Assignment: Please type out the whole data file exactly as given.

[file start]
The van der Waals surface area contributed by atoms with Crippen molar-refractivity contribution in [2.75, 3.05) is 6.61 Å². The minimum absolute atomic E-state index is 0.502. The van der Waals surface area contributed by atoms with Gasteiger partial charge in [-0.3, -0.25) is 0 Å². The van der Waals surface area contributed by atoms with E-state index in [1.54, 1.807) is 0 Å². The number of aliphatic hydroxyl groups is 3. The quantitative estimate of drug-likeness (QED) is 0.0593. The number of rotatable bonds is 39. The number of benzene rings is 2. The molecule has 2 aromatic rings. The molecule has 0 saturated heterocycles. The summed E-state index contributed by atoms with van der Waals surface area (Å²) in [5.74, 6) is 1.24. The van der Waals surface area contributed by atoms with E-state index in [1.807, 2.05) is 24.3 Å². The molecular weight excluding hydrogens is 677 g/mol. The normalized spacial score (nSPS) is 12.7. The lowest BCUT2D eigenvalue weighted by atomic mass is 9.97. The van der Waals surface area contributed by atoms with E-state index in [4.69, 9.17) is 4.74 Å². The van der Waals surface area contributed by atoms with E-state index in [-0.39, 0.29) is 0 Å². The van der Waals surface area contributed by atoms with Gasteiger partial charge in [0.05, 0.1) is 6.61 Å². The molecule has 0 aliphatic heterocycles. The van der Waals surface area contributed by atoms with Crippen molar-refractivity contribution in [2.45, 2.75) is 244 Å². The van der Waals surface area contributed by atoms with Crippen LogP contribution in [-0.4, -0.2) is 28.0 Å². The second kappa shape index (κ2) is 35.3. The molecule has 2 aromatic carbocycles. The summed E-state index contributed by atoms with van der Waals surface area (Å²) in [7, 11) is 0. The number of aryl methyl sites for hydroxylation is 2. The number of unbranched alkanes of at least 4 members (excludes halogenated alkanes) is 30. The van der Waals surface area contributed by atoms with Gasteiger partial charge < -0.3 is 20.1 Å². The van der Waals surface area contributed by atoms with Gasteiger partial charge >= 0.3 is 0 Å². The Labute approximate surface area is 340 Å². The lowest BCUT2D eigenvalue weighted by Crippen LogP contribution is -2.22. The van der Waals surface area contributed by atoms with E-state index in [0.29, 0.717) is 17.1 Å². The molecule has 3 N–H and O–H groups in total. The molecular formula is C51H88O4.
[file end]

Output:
The van der Waals surface area contributed by atoms with Crippen molar-refractivity contribution in [2.75, 3.05) is 6.61 Å². The minimum absolute atomic E-state index is 0.502. The van der Waals surface area contributed by atoms with Gasteiger partial charge in [-0.3, -0.25) is 0 Å². The van der Waals surface area contributed by atoms with E-state index in [1.54, 1.807) is 0 Å². The number of aliphatic hydroxyl groups is 3. The quantitative estimate of drug-likeness (QED) is 0.0593. The number of rotatable bonds is 39. The number of benzene rings is 2. The molecule has 2 aromatic rings. The molecule has 0 saturated heterocycles. The summed E-state index contributed by atoms with van der Waals surface area (Å²) in [5.74, 6) is 1.24. The van der Waals surface area contributed by atoms with E-state index in [1.807, 2.05) is 24.3 Å². The molecular weight excluding hydrogens is 677 g/mol. The normalized spacial score (nSPS) is 12.7. The lowest BCUT2D eigenvalue weighted by atomic mass is 9.97. The van der Waals surface area contributed by atoms with E-state index in [4.69, 9.17) is 4.74 Å². The van der Waals surface area contributed by atoms with E-state index in [-0.39, 0.29) is 0 Å². The van der Waals surface area contributed by atoms with Gasteiger partial charge in [0.05, 0.1) is 6.61 Å². The molecule has 0 aliphatic heterocycles. The van der Waals surface area contributed by atoms with Crippen molar-refractivity contribution in [2.45, 2.75) is 244 Å². The van der Waals surface area contributed by atoms with Crippen LogP contribution in [-0.4, -0.2) is 28.0 Å². The second kappa shape index (κ2) is 35.3. The molecule has 2 aromatic carbocycles. The summed E-state index contributed by atoms with van der Waals surface area (Å²) in [7, 11) is 0. The number of aryl methyl sites for hydroxylation is 2. The number of unbranched alkanes of at least 4 members (excludes halogenated alkanes) is 30. The van der Waals surface area contributed by atoms with Gasteiger partial charge < -0.3 is 20.1 Å². The van der Waals surface area contributed by atoms with Gasteiger partial charge >= 0.3 is 0 Å². The Labute approximate surface area is 340 Å². The lowest BCUT2D eigenvalue weighted by Crippen LogP contribution is -2.22. The van der Waals surface area contributed by atoms with E-state index in [0.29, 0.717) is 17.1 Å². The molecule has 3 N–H and O–H groups in total. The molecular formula is C51H88O4.